I arrived there not knowing quite what to expect. There were some faces I recognized and others I didn't. I was told that at least two of them were professionals if not more. It was also made clear from the start that I was to be treated almost as a sort of guest celebrity, i.e. I was given lots of feature spots. That got the nerves going; I was asked to play tenor sax and flute, neither of which I'd touched in ages. In fact, it had been a very long time since I'd done any kind of jazz performance except as director. I was well aware that I had a reputation that had probably long since become more myth than reality, but now I was faced with the prospect of dashing it.

They didn't waste any time throwing me into it, either. They started right off with the piece that had me on flute with a switch to a sax solo in the middle. Naturally, they insisted on miking the flute, no faking it. I played it as best I could, promising to practice more later. (Actually, the biggest problem was probably playing in tune.) I had no changes written for the sax solo, so I winged it by ear. It was fun, but I still felt rusty as hell. The rehearsal continued for a few more tunes, including a couple that I sang, and then I noticed something. The wind players consisted of a whole bunch of saxes (all but one alto not counting myself) and one trumpet. All of them but one were men my age or older. The one exception, a younger female alto saxophonist, was clearly the leader and by far the most aggressive and competent musician of the lot. She definitely had some solid jazz performance chops, which told me that I needed to get my act together or else. However, she was very civil and totally cool about the whole thing, helping me to follow the group's long-standing arrangements once the initial jitters had faded. There was one tune in which we had back-to-back solos, and that got me thinking...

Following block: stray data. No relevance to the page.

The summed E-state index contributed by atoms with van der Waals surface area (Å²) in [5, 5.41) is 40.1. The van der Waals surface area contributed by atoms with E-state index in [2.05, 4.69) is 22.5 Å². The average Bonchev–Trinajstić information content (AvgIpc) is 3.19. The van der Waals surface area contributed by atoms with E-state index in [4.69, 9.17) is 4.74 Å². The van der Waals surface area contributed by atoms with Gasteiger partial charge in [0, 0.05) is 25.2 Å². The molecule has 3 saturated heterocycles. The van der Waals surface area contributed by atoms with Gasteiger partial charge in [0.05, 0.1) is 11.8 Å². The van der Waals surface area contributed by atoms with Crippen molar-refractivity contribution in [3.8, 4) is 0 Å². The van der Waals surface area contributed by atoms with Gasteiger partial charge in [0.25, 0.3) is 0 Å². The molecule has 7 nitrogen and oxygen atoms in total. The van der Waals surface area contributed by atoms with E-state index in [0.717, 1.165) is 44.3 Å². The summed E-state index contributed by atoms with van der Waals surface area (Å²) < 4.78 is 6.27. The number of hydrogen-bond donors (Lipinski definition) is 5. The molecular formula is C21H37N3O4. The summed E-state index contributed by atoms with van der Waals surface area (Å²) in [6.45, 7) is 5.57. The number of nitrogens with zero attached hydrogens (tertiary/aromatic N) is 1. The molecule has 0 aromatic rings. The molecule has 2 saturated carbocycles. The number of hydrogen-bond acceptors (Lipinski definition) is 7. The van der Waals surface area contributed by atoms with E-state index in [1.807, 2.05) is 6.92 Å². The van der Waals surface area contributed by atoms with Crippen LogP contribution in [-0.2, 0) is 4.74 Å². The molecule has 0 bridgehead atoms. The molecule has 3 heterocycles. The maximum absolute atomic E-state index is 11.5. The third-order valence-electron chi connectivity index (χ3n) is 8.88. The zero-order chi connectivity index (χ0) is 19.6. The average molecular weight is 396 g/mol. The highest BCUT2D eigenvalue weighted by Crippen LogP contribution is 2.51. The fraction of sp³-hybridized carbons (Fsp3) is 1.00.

During a break, the founder of the group, a professional jazz drummer and totally interesting guy, got behind the drum set and invited me to do an improv jam. My heart immediately landed in my stomach; it had been too long since I'd done anything of the sort, and I couldn't conjure up any jazz tune I could play on tenor sax with any real degree of confidence. The alto sax woman immediately jumped in, and she and the (pro) pianist played a tune I'd never heard in my life. Embarrassed, I took the plunge and started in on a tune of my own afterward, specifically "Harlem Nocturne", but I'd only ever played it on alto sax, not tenor, and not long after the piano and drums picked it up, I totally lost it and started foundering all over the place. I improved around it when I could, but after a while the pianist mercifully brought it to an end.